Flexion/Extension (F/E) views are most often obtained for patients with an acceleration-deceleration mechanism who have neck pain/cervical tenderness but normal plain radiographs. In these patients, there is potential for ligamentous injury that may not be seen on a static, neutral view of the cervical spine.71 Small retrospective studies have suggested this approach might be of diagnostic benefit in certain patients.72,73 Patients must have a normal mental status, have a normal neurologic examination, and be able to cooperate with the neck movement that is required. Pollack et al reviewed the NEXUS data to attempt to determine if there is benefit to the use of F/E views in this setting.71 F/E views were obtained in 10.5% of the 818 patients in NEXUS who were ultimately found to have cervical spine injury. In only 4 of these patients, standard imaging failed to identify a cervical spine subluxation or dislocation, but in every such instance, these views were positive for some injury that routinely prompts additional imaging.71 Where there is concern about ligamentous instability, MRI is preferable to F/E. The overall use of F/E in the acute setting of blunt cervical trauma should be very limited; in fact, the ability of F/E views to reliably diagnose significant injury is questionable.71 A recent cadaver study demonstrated that, with less than 60 degrees of flexion or extension, intervertebral rotation or displacement was almost never greater than the 95% confidence interval established for asymptomatic people. Even with adequate motion, intervertebral rotation and displacement were within normal limits after excessive damage to the soft-tissues.74
The addition of supine oblique views is thought to enhance the visualization of the lower cervical spine and posterior elements and to detect injury that may not be identified with standard views alone. However, Offerman et al demonstrated that the addition of oblique views did not increase the sensitivity and specificity for fracture detection.75 While some centers may not have CT readily available, addition of oblique views to the standard 3 view series does not always improve diagnostic accuracy. The clinician may have a false sense of security about the absence of a fracture when the oblique views are normal; therefore, these views are not recommended for regular use.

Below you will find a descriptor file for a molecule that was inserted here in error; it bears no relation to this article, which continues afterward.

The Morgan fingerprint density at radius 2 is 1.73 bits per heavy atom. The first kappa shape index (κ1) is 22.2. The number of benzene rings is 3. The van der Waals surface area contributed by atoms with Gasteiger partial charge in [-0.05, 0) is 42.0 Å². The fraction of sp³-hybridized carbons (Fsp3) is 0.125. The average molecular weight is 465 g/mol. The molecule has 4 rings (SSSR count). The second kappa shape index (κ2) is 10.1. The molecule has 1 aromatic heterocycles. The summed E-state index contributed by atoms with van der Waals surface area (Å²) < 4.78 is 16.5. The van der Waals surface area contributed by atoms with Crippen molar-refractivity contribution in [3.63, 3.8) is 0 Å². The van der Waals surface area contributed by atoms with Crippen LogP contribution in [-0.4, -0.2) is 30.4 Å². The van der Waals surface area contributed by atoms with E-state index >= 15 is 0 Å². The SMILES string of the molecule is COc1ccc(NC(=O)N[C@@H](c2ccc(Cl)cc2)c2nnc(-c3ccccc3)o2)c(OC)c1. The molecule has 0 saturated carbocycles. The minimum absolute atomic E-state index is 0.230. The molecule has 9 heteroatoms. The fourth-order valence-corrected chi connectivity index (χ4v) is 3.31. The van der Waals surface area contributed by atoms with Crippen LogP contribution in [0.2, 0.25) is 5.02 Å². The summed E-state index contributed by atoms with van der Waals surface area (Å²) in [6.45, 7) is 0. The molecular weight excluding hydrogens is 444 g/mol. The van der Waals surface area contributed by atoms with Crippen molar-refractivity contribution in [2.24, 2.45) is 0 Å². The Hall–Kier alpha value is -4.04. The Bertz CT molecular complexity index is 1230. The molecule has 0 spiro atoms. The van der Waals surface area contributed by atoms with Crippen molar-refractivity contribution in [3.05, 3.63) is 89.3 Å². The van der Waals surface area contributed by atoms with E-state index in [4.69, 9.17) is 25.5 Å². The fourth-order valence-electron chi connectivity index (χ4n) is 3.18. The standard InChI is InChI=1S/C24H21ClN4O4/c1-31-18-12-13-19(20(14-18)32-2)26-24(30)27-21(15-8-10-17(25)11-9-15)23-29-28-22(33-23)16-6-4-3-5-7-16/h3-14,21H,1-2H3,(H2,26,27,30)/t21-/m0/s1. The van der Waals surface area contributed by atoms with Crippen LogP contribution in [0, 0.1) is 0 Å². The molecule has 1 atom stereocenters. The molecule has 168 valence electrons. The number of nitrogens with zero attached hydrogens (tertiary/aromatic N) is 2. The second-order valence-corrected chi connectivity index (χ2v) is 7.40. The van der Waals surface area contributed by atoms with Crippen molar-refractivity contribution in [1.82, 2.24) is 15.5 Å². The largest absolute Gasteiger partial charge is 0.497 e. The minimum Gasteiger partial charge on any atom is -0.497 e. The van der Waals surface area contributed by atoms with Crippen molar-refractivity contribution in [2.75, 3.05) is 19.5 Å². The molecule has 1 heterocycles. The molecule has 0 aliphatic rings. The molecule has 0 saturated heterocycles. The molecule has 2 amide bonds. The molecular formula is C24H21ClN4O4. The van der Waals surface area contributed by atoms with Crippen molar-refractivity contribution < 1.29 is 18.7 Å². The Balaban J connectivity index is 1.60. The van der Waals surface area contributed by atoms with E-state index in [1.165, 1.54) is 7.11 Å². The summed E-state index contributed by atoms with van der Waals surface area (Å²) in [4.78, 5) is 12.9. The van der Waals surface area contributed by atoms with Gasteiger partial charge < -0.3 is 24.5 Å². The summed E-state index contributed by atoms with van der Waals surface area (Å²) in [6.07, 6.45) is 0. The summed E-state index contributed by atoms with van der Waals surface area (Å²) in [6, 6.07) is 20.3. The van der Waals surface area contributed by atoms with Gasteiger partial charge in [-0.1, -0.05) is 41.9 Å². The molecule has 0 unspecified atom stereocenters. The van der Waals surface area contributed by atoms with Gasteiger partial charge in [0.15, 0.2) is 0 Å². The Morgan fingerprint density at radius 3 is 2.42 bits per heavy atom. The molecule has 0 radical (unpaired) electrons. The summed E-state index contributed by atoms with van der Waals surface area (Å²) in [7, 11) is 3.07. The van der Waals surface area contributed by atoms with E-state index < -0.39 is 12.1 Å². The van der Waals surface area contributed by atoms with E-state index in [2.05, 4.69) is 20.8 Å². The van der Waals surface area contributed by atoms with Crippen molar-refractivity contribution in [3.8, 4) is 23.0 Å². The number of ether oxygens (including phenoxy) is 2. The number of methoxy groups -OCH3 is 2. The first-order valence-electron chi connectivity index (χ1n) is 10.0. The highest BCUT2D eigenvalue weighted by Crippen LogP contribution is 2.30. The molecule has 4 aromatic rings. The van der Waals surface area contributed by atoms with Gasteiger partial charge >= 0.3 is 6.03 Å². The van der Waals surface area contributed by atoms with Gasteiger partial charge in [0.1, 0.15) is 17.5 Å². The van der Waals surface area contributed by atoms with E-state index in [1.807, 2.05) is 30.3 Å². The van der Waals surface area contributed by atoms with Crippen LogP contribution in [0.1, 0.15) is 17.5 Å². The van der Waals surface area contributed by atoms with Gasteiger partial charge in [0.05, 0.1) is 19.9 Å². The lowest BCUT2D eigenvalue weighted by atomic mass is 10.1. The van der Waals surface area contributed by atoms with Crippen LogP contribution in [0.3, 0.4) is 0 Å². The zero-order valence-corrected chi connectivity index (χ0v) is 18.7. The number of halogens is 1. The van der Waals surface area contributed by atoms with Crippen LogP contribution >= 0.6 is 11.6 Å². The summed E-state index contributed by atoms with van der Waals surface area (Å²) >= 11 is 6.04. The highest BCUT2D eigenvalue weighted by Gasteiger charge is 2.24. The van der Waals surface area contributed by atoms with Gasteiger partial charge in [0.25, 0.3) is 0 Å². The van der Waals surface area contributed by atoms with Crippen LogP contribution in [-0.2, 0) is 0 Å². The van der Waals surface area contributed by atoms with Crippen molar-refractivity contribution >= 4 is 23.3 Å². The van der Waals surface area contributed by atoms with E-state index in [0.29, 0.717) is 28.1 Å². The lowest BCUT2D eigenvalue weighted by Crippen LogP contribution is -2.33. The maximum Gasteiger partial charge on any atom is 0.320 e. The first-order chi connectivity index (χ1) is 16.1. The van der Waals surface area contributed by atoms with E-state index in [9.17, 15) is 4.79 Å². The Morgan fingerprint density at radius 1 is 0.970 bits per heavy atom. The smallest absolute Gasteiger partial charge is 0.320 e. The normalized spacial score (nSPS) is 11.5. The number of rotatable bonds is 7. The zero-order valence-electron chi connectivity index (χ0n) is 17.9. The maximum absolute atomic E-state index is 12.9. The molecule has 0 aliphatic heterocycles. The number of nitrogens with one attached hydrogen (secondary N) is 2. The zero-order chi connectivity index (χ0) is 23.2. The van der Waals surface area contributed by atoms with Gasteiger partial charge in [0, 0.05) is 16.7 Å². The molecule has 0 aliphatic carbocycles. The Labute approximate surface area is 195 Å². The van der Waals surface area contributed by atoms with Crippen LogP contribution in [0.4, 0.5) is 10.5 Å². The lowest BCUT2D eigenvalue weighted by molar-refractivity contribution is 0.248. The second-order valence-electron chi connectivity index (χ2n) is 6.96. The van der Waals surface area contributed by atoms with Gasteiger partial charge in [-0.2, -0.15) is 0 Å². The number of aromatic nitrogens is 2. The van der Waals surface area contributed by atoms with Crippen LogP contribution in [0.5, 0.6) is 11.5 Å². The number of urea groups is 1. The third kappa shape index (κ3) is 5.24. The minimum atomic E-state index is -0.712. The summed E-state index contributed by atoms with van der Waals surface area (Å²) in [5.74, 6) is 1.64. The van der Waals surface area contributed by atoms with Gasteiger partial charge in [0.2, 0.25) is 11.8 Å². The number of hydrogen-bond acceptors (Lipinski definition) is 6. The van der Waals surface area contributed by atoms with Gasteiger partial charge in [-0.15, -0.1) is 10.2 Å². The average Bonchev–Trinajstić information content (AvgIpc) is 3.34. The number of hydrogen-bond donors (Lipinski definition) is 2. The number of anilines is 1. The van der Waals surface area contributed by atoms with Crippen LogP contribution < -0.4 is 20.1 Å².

Ensure that the films are good quality and that the lateral view visualizes the C7-T1 junction. One of the most common reasons for missed cervical spine fracture is technically inadequate plain films. In one retrospective review of 216 trauma patients, failure to visualize C7 and the C7-T1 junction was the most common error made in the radiographic assessment of cervical spine injury.76 In another retrospective review of 740 patients with cervical spine injuries, the diagnosis of cervical spine injury was delayed or missed in 34 patients (4.6%). In this study, the single most common error was failure to obtain an adequate series of cervical spine radiographs.77 Interpretation of cervical spine radiographs should be undertaken in a systematic manner each time. A useful technique is to remember the ABCs of cervical spine film evaluation: A=alignment, B=bony abnormalities, C=cartilage/space assessment, and S=soft tissues. (See Tables 5 and 6.)
On the lateral view, the predental space (distance between the anterior aspect of the odontoid process and the posterior aspect of the anterior ring of C1) should not exceed 3 mm in an adult or 5 mm in a child.61 Widening of this space is concerning for a Jefferson burst fracture.49 Proper evaluation of the soft tissues in an intubated patient is not possible as the normal air and soft tissue interface is obscured.
a single lateral view of the cervical spine.
Examine the bones; the vertebral bodies C2 through C7 and spinous processes should have uniformity and similar height. The anterior height of the vertebral body should be no more than 3 mm shorter than the posterior height. The "double facet" sign indicates a fractured articular facet. The sign is caused by a display of the anterior margin of the inter-faceted joints overlapping the horizontal rotation
of the fractured facet. (See Figure 6.)
Examine the cartilage; the intervertebral disk space height and length should be uniform. Finally, examine the prevertebral soft-tissue width. Focal prevertebral or retropharyngeal soft tissue edema or hematoma can indicate an otherwise radiographically undetected fracture.4
Missed injuries on lateral view film can include overlapping of bone (especially involving the cervicocranial junction, the articular masses, and the laminae) and non-displaced or minimally displaced fractures (especially C1 and C2).78
The sensitivity of plain films is inversely correlated with the severity of trauma sustained.9,85 Multiple studies have demonstrated the limitations of plain radiography in the cervical spine, particularly at the craniocervical and cervicothoracic junctions.85,86 In a study of 102 patients, Widder et al reported plain films to have a sensitivity of 39% compared to CT.86 In a retrospective study of 245 patients with 309 cervical spine injuries, Daffner et al demonstrated that plain radiography detected just 44% of injuries whereas CT detected 99.2% of injuries.88
Many centers have reported CT scanning in moderate-risk to high-risk trauma patients to be a more cost-effective screening modality than plain radiography when the costs of missed injuries are taken into account.90-92